Sunday, November 16, 2014

Boot up: drone racing, Japan forgets, Poodle dealing, iPad stalls

A burst of 9 links for you to chew over, as picked by the Technology team

Star Wars! In a forest! This is great.

A Japanese court has ordered Google to delete about half of the search result for a man linked to a crime he didn't commit. Judge Nobuyuki Seki of the Tokyo District Court said that the search results "infringe personal rights," and had harmed the plaintiff. A recent poll also found that 61% of Americans favour the EU Court of Justice decision regarding the right to be forgotten. And Canada is now debating the establishment of a similar legal right.

Only half the search results?

Gregg Keizer:

The top three browser makers announced yesterday how they will deal with the design flaw in SSL 3.0 after researchers revealed that their "POODLE" attack method can steal encrypted information and pilfer browser session cookies.

Microsoft, Google and Mozilla all told users of their browsers -- Internet Explorer, Chrome and Firefox, respectively -- how they will handle the SSL 3.0 flaw, which cyber criminals could exploit using "man-in-the-middle" attacks to make off with session cookies. Those stolen cookies would let the hackers impersonate their victims, automatically logging into sites to, for example, make online purchases, read email or lift files from cloud storage services.

Mozilla was the most definite in its plans.

Pity none of them was "change the name of the vulnerability from 'Poodle' to 'Deathblaster' because it would make people take notice".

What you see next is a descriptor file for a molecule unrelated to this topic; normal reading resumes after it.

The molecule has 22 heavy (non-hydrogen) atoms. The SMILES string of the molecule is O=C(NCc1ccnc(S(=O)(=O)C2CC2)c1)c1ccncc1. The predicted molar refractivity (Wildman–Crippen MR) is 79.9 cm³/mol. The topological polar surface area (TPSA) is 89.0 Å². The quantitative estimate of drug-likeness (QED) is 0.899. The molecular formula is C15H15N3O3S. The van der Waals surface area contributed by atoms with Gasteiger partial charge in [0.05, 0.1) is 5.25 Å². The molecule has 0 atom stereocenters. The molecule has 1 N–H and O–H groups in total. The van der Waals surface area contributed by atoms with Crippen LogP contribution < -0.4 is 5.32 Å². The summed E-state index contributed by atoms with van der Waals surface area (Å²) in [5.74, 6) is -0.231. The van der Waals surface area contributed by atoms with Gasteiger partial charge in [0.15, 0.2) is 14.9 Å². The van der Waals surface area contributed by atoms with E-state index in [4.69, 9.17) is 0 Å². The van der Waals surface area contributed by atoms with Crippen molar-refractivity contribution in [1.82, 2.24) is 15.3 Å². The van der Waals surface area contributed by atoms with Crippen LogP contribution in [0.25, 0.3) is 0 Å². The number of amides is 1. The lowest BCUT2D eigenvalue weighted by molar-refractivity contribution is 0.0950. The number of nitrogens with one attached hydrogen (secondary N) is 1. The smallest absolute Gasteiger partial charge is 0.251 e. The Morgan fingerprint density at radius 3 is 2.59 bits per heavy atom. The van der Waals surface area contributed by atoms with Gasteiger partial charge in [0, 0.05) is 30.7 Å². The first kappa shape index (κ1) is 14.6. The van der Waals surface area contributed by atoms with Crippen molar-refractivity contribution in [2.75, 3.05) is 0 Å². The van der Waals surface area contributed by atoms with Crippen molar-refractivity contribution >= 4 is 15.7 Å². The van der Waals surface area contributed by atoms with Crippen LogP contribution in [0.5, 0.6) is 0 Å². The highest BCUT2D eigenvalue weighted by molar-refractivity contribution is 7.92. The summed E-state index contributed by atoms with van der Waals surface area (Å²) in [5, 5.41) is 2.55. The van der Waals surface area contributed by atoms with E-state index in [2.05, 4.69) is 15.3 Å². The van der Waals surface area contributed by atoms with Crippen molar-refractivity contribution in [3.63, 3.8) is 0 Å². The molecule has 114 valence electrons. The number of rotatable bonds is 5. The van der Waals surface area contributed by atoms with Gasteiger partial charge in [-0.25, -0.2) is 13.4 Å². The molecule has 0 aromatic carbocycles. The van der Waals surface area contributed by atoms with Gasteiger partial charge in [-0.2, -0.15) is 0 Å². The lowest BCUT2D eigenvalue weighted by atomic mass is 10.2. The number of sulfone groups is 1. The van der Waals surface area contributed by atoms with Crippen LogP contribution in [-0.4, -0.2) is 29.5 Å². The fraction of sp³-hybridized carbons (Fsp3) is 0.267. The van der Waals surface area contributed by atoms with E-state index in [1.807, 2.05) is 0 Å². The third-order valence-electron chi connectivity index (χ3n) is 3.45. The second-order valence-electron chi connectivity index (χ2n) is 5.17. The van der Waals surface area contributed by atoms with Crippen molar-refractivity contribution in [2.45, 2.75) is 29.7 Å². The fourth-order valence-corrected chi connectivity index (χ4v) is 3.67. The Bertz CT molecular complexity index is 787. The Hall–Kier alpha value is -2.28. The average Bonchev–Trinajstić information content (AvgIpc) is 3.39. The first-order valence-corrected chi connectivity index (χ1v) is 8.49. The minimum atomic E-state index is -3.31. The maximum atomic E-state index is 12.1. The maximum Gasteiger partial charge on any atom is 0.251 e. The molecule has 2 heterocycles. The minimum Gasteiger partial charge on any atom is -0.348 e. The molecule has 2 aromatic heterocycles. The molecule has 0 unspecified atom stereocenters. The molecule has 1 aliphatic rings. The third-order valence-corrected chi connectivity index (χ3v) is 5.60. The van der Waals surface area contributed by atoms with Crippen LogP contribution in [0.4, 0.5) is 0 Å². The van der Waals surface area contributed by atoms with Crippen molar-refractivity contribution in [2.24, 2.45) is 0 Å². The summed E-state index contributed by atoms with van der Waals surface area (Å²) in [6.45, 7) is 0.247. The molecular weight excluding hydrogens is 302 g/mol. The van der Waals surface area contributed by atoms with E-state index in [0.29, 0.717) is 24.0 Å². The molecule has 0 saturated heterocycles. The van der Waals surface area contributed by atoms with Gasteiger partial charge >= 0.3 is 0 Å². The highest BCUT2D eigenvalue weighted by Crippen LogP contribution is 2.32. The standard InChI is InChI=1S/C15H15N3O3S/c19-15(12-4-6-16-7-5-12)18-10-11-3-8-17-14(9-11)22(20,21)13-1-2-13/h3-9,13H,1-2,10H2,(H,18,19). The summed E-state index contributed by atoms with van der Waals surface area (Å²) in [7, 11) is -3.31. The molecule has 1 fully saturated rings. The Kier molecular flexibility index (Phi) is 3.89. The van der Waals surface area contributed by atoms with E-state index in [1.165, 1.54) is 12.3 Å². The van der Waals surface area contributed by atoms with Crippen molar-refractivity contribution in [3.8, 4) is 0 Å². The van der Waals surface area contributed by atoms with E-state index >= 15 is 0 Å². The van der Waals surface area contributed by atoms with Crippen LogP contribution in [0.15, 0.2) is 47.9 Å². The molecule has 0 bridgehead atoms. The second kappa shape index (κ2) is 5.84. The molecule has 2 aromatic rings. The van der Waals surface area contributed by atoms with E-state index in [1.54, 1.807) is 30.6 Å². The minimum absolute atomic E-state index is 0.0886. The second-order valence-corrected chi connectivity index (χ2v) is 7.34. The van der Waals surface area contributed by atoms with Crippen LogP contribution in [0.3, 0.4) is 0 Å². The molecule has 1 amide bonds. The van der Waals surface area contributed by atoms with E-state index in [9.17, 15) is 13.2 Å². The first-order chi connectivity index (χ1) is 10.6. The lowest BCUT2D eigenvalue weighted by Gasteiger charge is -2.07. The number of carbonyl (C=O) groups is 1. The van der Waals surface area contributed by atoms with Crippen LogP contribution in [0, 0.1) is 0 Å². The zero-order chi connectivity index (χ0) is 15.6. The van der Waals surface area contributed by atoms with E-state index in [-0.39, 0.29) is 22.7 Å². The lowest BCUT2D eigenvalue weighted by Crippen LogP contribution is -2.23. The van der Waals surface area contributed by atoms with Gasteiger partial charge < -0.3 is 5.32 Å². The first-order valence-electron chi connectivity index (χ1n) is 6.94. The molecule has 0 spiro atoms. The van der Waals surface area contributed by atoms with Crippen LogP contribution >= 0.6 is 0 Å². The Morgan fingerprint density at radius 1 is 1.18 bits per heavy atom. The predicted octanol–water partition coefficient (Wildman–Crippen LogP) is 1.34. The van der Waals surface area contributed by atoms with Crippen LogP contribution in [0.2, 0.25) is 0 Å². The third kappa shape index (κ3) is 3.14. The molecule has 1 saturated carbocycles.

Ben Thompson:

Obvious though larger iPhones may have seemed to many of us, Apple still deserves praise for pushing ahead with the iPhone Plus in particular. Anyone who thinks this won't have an impact on iPad sales is surely kidding themselves. And make no mistake: that's bad for Apple in the short term. Sure, the iPhone Plus has much better margins – both in percentage and absolute terms – than the iPad mini especially, but one iPhone Plus per customer is still much less money for Apple than that same customer buying both an iPhone and an iPad.2 Apple though, just as they did with the iPod and Mac previously, has proved itself willing to cannibalize itself.

To be sure, Apple is certainly not too worried: the downside of a bigger phone is reduced convenience and portability, opening up room for a device that is even more portable and always with you – the Apple Watch. And, just as the iPhone was much more profitable than the iPod it replaced, the Watch will almost certainly be much more profitable than an iPad.

The iPad, he argues, has become part of the "squeezed middle" between phones and desktop/laptop PCs; but also Apple has failed to enable business models on the App Store that would enable developers to thrive through iPad apps.

Farhad Manjoo:

the Note 4 has a stylus, which Apple fans have long argued was proof of its inferiority. They're wrong; despite Steve Jobs's objections, the stylus is a handy tool for manipulating such a big phone, and after using the Note, I often found myself missing it when I went back to the iPhone.

With the Note, Samsung is aiming for something transformative, a device that is more than just a big phone: The Note 4 feels like an ambitious effort to reach for the future of computing, in which our phones are more useful and powerful than PCs, and in which we barely bother with any other kinds of computers.

While owners of Samsung devices continue to drive the majority share of North American Android Web traffic, LG posted the largest usage share gains among any Android brand between June and September 2014.